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Home :: Archive :: 1999 :: April ::
The Hinman Collator: A History and Census
The Shakespeare Conference: SHK 10.0611  Monday, 5 April 1999.

From:           Steven Smith <
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Date:           Wednesday, 31 Mar 1999 11:45:25 -0600
Subject:        The Hinman Collator: A History and Census

Dear List Members,

I am appealing to the list for help with my census and history of the
Hinman Collator.  The Hinman Collating Machine is an optical instrument
designed for making detailed comparisons of printed texts from within
the same edition or press run. The purpose of these comparisons is to
find variants within the texts.  The machine, which in its final form
stood just under six feet tall, five feet long, and weighed 450 lbs, was
invented by Charlton Hinman in the late 1940's.  Its most famous use was
made by Dr. Hinman and resulted in his Printing and Proofreading of the
First Folio of Shakespeare (OUP, 1963) and The First Folio of
Shakespeare (Norton, 1968).  Because of the tremendous impact the
machine has had on Shakespeare studies, I thought this list would be an
appropriate forum for my appeal.

I believe there were about 55 or so of these machines manufactured from
the early 1950s to the late 1970s.  They were purchased, for the most
part, by libraries, museums, and university English Departments.  The
last census (published in the PBSA in 1969) listed 28 machines.  I have
added 16 to the list for a total of 44.   A brief list, arranged by
location, is attached below.  I would be very interested to hear if I
have overlooked any locations.

I have found a few machines in England, Germany, and Canada, but most
are located inside the United States.  If I have overlooked any machines
they are probably in locations outside the United States, and so I would
be especially interested to hear from list members who can help or
provide leads for non-U.S. locations.   I am reasonably confident that
no Hinman ever made it to France, the Netherlands, Australia, or New
Zealand, but that still leaves a big chunk of the world to cover.   I
have reason to believe that one or two machines may have made their way
to Japan, so I would be doubly interested to hear from anyone who could
help with this country.

Since I am also writing a history of the Hinman, I would also be
interested in hearing from anyone who has extensively used one of these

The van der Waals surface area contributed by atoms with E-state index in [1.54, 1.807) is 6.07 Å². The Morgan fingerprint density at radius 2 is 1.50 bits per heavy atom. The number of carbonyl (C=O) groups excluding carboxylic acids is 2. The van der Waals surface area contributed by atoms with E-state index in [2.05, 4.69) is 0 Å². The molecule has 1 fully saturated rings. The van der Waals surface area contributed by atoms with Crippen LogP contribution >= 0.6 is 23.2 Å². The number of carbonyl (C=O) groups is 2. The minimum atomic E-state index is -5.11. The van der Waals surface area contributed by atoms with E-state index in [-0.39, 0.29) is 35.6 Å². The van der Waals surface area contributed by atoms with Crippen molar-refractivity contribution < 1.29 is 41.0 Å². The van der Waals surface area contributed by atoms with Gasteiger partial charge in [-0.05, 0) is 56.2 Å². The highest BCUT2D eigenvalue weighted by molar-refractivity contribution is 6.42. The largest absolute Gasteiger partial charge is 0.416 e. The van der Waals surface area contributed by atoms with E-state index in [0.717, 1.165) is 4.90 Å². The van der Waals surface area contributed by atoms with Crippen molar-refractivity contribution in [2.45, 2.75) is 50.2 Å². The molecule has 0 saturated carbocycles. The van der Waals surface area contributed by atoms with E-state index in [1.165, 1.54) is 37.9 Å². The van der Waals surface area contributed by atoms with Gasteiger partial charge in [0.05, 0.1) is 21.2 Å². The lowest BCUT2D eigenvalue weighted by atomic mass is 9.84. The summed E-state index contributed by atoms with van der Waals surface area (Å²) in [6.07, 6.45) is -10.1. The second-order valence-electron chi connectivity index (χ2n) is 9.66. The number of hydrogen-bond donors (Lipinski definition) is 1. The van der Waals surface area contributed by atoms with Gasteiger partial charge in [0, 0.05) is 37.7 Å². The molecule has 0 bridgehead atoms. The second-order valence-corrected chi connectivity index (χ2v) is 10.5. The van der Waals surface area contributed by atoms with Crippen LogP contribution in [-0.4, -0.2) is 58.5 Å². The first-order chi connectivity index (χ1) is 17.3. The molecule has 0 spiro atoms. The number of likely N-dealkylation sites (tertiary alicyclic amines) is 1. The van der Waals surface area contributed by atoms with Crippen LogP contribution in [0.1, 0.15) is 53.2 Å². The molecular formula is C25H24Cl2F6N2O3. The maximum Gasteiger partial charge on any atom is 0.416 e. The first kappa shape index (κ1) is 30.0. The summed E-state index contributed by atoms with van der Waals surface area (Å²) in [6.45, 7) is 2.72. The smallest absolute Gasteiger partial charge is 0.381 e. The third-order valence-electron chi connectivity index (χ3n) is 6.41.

machines or had any dealings with the manufacturer or was at a
particular library when a particular machine showed up or has had any
experience whatsoever relating to the Hinman.

The list below is arranged, in deference to the 1969 census, by state
and then by country for locations outside the U.S. Asterisks identify
locations I am still attempting to confirm.

Offlist replies would probably be preferable.

Thanks in advance for any help you can offer.

Steven E. Smith
Associate Professor,
Special Collections Librarian
Cushing Memorial Library
Texas A&M University
College Station, TX  77843-5000
(409) 845 1951
FAX (409) 845 1441

THE LIST

CALIFORNIA

1. Oakland, privately owned (previously owned by the Folger Shakespeare
Library)

2. University of California, Davis.

3. University of California, Los Angeles, Clark Library.

COLORADO

4. University of Colorado at Boulder

CONNECTICUT

5. Yale University*

DISTRICT OF COLUMBIA

6. Central Intelligence Agency*

Folger Shakespeare Library (see under Oakland, California)

7. Folger Shakespeare Library

8. Library of Congress*

FLORIDA

9. University of Florida, Smathers Library East, Rare Books and Special
Collections, Gainesville

GEORGIA

10. Athens, privately owned (previously owned, in the following order,
by University of South Carolina, Institute for Southern Studies;
McMaster University; and the Williamsburg Imprint Project)

ILLINOIS

11. University of Illinois, Urbana/Champaign

12. Northern Illinois University, Dekalb

13. Southern Illinois University, Carbondale.

14. Newberry Library, Chicago

INDIANA

15. Indiana University, Bloomington

IOWA

16. University of Iowa, Iowa City

KANSAS

17. University of Kansas, Spencer Research Library, Lawrence

MASSACHUSETTS

18. Harvard University

19. American Antiquarian Society, Worcester.

MINNESOTA

20. Minneapolis, privately owned (past president of General Mills)*

NORTH CAROLINA

21. University of North Carolina, Chapel Hill

NEW YORK

22. Cornell University.

23. New York Public Library (deaccessioned)

OHIO

24. Kent State University, Kent*

25. Ohio State University, Columbus

Miami University, see under Charlottesville, Virginia

PENNSYLVANIA

26. Lessing Rosenwald, Jenkintown*

27. Penn State, University Park

RHODE ISLAND

28. Brown University, Providence, Rhode Island*

SOUTH CAROLINA

29. University of South Carolina

University of South Carolina, Institute for Southern Studies (see under
Athens, Georgia)

TEXAS

30. University of Texas, Austin, HRHRC.

31. Texas Tech University

32. Texas A&M University

33. University of Houston

VIRGINIA

34. University of Virginia, Charlottesville

35. Charlottesville, privately owned (previously owned by Miami
University)

Colonial Williamsburg, Williamsburg Imprint Project (see under Athens,
Georgia)

WISCONSIN

36. University of Wisconsin, Madison

37. University of Wisconsin, Milwaukee*

CANADA

38. Rare Book Division, National Library of Canada

McMaster University (see under Athens, Georgia)

UNITED KINGDOM

39. British Museum, London (deaccessioned)

40. Oxford University, Oxford

41. Cambridge University

42. University of Edinburgh, Edinburgh

GERMANY

43. Institutum Erasmianum, Westfaelische Wilhelms-Universitaet, Muenster

44. Herzog August Bibliothek, Wolfenbuettel
 

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